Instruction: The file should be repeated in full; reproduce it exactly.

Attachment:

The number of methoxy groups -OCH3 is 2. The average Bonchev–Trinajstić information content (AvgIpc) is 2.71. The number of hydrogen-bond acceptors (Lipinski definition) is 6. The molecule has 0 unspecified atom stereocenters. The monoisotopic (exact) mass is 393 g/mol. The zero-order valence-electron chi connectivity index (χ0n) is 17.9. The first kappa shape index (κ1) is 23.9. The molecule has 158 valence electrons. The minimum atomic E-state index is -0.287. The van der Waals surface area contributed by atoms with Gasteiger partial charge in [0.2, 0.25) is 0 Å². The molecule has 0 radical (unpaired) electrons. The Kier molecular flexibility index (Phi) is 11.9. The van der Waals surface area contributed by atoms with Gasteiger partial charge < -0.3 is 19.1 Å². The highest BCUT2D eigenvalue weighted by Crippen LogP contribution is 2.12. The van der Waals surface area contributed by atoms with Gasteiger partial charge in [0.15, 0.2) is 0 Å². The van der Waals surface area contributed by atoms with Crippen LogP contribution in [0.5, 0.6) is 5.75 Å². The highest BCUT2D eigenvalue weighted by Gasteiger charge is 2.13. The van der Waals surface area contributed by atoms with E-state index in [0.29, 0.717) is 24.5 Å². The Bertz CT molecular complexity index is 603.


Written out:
The number of methoxy groups -OCH3 is 2. The average Bonchev–Trinajstić information content (AvgIpc) is 2.71. The number of hydrogen-bond acceptors (Lipinski definition) is 6. The molecule has 0 unspecified atom stereocenters. The monoisotopic (exact) mass is 393 g/mol. The zero-order valence-electron chi connectivity index (χ0n) is 17.9. The first kappa shape index (κ1) is 23.9. The molecule has 158 valence electrons. The minimum atomic E-state index is -0.287. The van der Waals surface area contributed by atoms with Gasteiger partial charge in [0.2, 0.25) is 0 Å². The molecule has 0 radical (unpaired) electrons. The Kier molecular flexibility index (Phi) is 11.9. The van der Waals surface area contributed by atoms with Gasteiger partial charge < -0.3 is 19.1 Å². The highest BCUT2D eigenvalue weighted by Crippen LogP contribution is 2.12. The van der Waals surface area contributed by atoms with Gasteiger partial charge in [0.15, 0.2) is 0 Å². The van der Waals surface area contributed by atoms with Crippen LogP contribution in [0.5, 0.6) is 5.75 Å². The highest BCUT2D eigenvalue weighted by Gasteiger charge is 2.13. The van der Waals surface area contributed by atoms with E-state index in [0.29, 0.717) is 24.5 Å². The Bertz CT molecular complexity index is 603.